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In the Marketplace of Ideas (with Videos from 2017 SGGS Conference)

IJ Singh, Inder Mohan Singh and GP Singh Examine the 2017 Annual Conference on Siri Guru Granth Sahib

The California based Chardi Kalaa Foundation, working jointly with Sikh Gurdwara San Jose and SikhNet, is now in the sixth year of its annual laboratory on mining the teachings of the Guru Granth Sahib; an experiment launched in 2012.

So, what else is new, you might ask. Isn’t all life teaching and learning, from birth to its inevitable end? We also know that religions usually demand unquestioned obedience to a path rather than asking us to reason our way along the journey.

Faith and reason are each necessary, but neither one is sufficient alone. The dual lenses of both reason and faith are essential to engagement with Sikhi. The two together create a totality that’s greater than the sum of the parts.

The result is then best experienced as grace, like manna from heaven, not like an earned skill —mastered after copious blood, sweat and tears — nor does it come with a sense of entitlement.

The theme of the conference remains essentially unchanged from five years ago: Applying the universal message of Guru Granth Sahib across centuries, cultures, religions and continents in today’s world.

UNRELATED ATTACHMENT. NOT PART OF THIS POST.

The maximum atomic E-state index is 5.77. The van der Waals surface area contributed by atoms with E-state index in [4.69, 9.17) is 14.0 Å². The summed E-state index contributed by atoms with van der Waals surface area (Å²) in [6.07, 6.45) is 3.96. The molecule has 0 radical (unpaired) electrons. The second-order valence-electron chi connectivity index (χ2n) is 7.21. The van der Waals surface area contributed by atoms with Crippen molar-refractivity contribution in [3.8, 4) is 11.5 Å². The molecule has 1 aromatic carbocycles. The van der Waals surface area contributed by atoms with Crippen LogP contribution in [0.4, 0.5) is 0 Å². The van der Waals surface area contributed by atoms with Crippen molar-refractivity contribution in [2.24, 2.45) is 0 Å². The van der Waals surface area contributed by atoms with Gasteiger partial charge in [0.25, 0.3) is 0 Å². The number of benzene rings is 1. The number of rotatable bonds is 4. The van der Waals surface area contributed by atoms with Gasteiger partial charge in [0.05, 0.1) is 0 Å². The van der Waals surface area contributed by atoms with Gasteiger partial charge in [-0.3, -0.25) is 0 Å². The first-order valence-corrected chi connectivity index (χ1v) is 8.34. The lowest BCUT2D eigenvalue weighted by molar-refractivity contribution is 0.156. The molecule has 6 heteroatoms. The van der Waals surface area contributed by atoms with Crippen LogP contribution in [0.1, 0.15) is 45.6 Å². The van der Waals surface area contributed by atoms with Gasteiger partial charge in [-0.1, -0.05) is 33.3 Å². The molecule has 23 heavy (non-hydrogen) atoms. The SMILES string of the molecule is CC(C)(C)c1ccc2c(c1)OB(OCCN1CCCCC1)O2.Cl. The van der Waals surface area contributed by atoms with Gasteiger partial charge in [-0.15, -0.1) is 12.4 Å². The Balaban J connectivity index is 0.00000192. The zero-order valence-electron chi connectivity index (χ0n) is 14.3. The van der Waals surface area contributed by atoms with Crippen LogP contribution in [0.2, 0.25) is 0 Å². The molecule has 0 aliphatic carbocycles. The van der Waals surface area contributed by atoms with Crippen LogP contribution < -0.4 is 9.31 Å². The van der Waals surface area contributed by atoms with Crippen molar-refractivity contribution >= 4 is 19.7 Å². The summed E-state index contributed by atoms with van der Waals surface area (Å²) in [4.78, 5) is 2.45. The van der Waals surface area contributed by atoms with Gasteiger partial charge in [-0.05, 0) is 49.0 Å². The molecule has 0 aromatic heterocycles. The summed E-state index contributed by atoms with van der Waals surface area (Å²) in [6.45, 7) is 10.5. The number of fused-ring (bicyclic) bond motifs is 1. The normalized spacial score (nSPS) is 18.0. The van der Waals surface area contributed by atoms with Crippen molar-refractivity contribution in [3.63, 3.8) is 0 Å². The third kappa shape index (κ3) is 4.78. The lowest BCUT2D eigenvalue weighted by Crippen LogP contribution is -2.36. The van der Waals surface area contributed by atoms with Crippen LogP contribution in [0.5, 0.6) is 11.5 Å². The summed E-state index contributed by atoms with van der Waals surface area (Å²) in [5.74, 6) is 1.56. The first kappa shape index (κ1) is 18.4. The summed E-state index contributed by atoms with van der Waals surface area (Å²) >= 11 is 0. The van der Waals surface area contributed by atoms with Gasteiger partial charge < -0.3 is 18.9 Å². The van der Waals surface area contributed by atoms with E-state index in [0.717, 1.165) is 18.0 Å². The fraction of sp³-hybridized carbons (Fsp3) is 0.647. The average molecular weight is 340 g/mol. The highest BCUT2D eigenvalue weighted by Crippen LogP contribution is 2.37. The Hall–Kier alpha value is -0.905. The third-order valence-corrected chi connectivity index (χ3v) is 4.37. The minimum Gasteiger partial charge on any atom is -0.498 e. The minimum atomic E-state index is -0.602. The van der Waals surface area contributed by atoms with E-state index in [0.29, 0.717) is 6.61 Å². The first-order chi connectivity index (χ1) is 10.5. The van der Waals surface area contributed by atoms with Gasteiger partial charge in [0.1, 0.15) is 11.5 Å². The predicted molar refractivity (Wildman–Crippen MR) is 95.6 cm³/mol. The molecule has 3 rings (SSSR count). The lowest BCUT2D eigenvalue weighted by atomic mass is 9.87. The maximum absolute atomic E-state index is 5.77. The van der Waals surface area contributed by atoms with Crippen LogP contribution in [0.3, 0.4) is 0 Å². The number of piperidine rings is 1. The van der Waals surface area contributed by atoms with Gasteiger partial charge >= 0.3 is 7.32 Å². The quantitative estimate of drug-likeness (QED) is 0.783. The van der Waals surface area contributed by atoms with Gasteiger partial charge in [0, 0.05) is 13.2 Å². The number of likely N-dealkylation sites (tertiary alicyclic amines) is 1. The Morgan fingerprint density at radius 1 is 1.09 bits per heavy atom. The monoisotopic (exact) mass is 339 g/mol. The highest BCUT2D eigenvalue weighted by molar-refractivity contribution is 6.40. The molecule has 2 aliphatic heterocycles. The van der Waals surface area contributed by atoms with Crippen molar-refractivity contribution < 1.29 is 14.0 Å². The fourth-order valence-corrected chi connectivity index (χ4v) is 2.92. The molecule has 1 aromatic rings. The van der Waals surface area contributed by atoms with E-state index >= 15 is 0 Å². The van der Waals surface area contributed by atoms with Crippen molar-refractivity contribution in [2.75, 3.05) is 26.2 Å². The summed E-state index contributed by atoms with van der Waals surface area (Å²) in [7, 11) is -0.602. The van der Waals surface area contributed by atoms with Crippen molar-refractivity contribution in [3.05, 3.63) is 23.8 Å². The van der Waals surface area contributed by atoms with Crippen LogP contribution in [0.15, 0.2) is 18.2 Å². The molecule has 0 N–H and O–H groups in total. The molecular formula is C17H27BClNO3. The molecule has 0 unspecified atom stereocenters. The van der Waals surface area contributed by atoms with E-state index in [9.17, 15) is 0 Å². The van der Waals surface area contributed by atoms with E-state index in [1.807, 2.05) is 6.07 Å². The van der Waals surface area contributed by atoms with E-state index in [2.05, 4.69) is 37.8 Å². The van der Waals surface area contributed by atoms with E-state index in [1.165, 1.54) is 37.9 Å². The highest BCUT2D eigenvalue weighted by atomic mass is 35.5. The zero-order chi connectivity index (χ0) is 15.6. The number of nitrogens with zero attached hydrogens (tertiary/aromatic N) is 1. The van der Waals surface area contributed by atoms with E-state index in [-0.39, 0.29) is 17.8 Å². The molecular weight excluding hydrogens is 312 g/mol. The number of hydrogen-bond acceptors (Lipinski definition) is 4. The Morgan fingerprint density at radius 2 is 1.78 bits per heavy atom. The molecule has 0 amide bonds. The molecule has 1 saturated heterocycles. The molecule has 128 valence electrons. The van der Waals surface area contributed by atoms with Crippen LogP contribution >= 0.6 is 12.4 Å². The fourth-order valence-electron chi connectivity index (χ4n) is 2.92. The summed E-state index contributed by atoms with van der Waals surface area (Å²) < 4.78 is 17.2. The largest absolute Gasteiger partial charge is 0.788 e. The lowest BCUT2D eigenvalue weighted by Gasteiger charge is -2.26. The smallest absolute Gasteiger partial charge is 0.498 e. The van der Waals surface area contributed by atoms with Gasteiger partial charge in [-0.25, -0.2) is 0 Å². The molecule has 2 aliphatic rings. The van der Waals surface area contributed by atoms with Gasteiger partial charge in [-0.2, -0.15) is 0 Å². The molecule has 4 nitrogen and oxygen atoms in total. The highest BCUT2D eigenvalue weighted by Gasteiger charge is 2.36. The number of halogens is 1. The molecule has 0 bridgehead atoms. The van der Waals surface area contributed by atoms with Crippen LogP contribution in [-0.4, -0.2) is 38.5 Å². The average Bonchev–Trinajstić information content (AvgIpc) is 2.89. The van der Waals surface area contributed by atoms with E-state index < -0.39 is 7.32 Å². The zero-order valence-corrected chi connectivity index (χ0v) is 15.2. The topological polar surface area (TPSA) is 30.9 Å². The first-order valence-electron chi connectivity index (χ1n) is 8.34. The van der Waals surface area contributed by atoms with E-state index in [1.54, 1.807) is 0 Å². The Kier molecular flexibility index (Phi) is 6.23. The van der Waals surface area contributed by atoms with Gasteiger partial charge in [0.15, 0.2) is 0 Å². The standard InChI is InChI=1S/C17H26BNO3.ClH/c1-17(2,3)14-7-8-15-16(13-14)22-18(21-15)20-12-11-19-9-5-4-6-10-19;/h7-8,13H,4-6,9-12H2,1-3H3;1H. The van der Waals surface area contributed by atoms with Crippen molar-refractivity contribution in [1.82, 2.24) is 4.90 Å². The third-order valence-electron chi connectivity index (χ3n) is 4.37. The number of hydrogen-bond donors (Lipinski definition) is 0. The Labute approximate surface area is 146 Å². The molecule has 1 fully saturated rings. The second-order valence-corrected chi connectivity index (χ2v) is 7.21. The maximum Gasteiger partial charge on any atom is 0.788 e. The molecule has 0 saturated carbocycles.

Over the last couple of years, we made some changes aimed at engaging more strongly with younger Sikhs. The 2016 Conference program started with beautiful kirtan renditions by two award winning jathaas of young children (watch video here.)

This was followed by an interactive panel discussion with six very articulate young women on The role of women in building a future for the Sikhs. (watch video here.)

Another feature introduced at this year’s conference was two sessions of short speeches by Sikh children on “The context of Sri Guru Granth Sahib” and “Is it OK to eat meat according to Gurbani.” These speeches were originally given at the worldwide Hemkunt speech competition.

The rest of the day went to seven participants who had been invited to present papers on a theme from Guru Granth and its eternal message. Free flowing discussion was the hallmark. To ensure this, the exchange proceedings occurred neither within the Gurdwara Darbar Hall, nor in any room with the Guru Granth ensconced, but in the adjoining Khalsa School building. Participants thus could speak freely without worrying that their demeanor or words might contravene protocol and tradition, even if inadvertently.